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Matildas icon's intriguing code switch

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Roar Guru
2nd July, 2021
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Heather Garriock, one of Australia’s most decorated footballers, is now the CEO of Australian Taekwondo. It was a career move that raised eyebrows, but one that is proving to be a master stroke.

Garriock is thriving in the role she started in late last year, and is already having an impact that is shaking up the taekwondo community, and revitalising a sport that has a relatively low profile in Australia.

Her success will not come as a surprise to many, with those in the know touting Garriock as having the potential to be one of the country’s top sports administrators one day.

“It is a role that is perfect for me right now,” said Garriock, who is also working as a commentator for Optus Sports during the European Championships.

“I still have an involvement in football of course, but I am absolutely loving being involved in the Australian taekwondo community.

“It is a sport and community I am completely invested in, and proud to be a part of. I am learning every day about the potential we have, and I can see a great future for the sport.

“We have fabulous athletes from the community level to the international stage. I am enjoying playing my part in helping them achieve their dreams.”

Helping others achieve their dreams is something that resonates close to her heart, with Garriock herself earning 130 caps for the Matildas, as well as winning a number of trophies in a glittering playing career that spanned 19 years.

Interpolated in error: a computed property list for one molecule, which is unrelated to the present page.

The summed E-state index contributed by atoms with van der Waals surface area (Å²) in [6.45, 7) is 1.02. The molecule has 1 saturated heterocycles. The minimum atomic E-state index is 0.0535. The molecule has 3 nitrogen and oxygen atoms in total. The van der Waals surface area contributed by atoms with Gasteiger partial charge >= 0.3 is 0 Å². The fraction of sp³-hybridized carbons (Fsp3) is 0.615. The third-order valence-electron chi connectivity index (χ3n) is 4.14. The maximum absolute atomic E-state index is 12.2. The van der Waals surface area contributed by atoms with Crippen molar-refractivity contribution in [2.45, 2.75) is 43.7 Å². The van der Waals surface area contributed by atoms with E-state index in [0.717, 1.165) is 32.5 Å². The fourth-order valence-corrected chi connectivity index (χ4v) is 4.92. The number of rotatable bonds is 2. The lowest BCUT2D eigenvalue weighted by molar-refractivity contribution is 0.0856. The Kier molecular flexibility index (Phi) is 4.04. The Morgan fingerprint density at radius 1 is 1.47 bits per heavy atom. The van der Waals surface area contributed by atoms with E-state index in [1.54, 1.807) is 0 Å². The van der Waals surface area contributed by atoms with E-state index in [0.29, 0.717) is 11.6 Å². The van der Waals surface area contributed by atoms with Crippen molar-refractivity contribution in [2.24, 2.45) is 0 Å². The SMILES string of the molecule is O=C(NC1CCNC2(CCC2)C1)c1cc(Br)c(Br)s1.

Heather Garriock

(Photo by Tracey Nearmy/Getty Images)

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Born and bred in Campbelltown, Garriock was part of the 2010 Asian Cup triumph with the Matildas, the first time an Australian senior national team conquered Asia. She also won six domestic trophies in Australia, Denmark and Sweden.

She is a dual Olympian, being part of the Sydney 2000 and Athens 2004 Olympic teams. She also went to the 2003 and 2007 World Cups.

It is an impressive CV and one that Garriock feels privileged to have achieved.

“I was lucky to live out my dream, I got to travel the world and play a sport that I loved. I now have the honour of helping other athletes achieve their own goals,” she said.

“To me though, success is not just about getting to the highest level or winning trophies, it is about achieving your potential as an individual and helping influence the achievements of others.

“In my role with Australian Taekwondo, I get the privilege of impacting the lives of others in a positive way. I want to work from the ground up. I get to see athletes achieve at the local level right through to the international level. How good is that?”

Garriock’s leadership credentials were built on the playing field, and she carried this on beyond the white line, taking up coaching after hanging up the boots.

She was the NPL NSW Women’s Coach of the Year in 2014 with Sydney Uni, a club that has a history of producing quality W-League and international footballers. She was also an assistant for the Matildas in 2017 before taking up a head coaching role with Canberra United in the W-League.